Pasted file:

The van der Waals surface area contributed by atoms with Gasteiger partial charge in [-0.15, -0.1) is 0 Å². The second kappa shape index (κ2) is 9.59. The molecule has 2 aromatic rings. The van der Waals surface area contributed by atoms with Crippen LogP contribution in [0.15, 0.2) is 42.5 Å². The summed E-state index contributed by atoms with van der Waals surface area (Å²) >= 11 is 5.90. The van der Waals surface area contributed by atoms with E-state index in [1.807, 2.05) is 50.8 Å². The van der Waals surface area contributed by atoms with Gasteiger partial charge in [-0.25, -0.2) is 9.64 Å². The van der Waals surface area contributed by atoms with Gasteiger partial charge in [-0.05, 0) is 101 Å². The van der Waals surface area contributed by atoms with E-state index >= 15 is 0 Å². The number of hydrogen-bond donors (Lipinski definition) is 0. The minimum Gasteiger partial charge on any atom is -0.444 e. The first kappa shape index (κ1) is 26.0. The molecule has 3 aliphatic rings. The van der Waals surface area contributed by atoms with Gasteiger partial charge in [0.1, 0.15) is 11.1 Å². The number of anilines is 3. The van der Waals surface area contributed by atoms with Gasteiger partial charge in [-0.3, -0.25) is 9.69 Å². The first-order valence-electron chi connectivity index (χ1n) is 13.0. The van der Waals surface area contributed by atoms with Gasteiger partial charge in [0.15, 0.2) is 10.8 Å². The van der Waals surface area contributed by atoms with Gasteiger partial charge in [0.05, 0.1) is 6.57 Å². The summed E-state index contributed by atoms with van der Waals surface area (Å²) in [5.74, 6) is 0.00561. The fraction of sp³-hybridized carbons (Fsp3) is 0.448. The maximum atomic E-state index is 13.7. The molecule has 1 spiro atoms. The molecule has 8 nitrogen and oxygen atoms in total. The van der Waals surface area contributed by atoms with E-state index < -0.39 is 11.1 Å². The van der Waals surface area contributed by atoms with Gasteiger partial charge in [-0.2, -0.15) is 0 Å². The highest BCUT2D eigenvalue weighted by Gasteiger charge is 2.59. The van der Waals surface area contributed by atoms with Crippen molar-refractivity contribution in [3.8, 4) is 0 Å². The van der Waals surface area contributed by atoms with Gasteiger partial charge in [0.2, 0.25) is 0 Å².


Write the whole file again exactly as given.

The van der Waals surface area contributed by atoms with Gasteiger partial charge in [-0.15, -0.1) is 0 Å². The second kappa shape index (κ2) is 9.59. The molecule has 2 aromatic rings. The van der Waals surface area contributed by atoms with Crippen LogP contribution in [0.15, 0.2) is 42.5 Å². The summed E-state index contributed by atoms with van der Waals surface area (Å²) >= 11 is 5.90. The van der Waals surface area contributed by atoms with E-state index in [1.807, 2.05) is 50.8 Å². The van der Waals surface area contributed by atoms with Gasteiger partial charge in [-0.25, -0.2) is 9.64 Å². The van der Waals surface area contributed by atoms with Gasteiger partial charge in [-0.05, 0) is 101 Å². The van der Waals surface area contributed by atoms with E-state index >= 15 is 0 Å². The number of hydrogen-bond donors (Lipinski definition) is 0. The minimum Gasteiger partial charge on any atom is -0.444 e. The first kappa shape index (κ1) is 26.0. The molecule has 3 aliphatic rings. The van der Waals surface area contributed by atoms with Gasteiger partial charge in [0.1, 0.15) is 11.1 Å². The number of anilines is 3. The van der Waals surface area contributed by atoms with Gasteiger partial charge in [-0.3, -0.25) is 9.69 Å². The first-order valence-electron chi connectivity index (χ1n) is 13.0. The van der Waals surface area contributed by atoms with Gasteiger partial charge in [0.15, 0.2) is 10.8 Å². The van der Waals surface area contributed by atoms with Gasteiger partial charge in [0.05, 0.1) is 6.57 Å². The summed E-state index contributed by atoms with van der Waals surface area (Å²) in [5.74, 6) is 0.00561. The fraction of sp³-hybridized carbons (Fsp3) is 0.448. The maximum atomic E-state index is 13.7. The molecule has 1 spiro atoms. The molecule has 8 nitrogen and oxygen atoms in total. The van der Waals surface area contributed by atoms with E-state index < -0.39 is 11.1 Å². The van der Waals surface area contributed by atoms with Gasteiger partial charge in [-0.2, -0.15) is 0 Å². The highest BCUT2D eigenvalue weighted by Gasteiger charge is 2.59. The van der Waals surface area contributed by atoms with Crippen molar-refractivity contribution in [3.8, 4) is 0 Å². The van der Waals surface area contributed by atoms with Gasteiger partial charge in [0.2, 0.25) is 0 Å².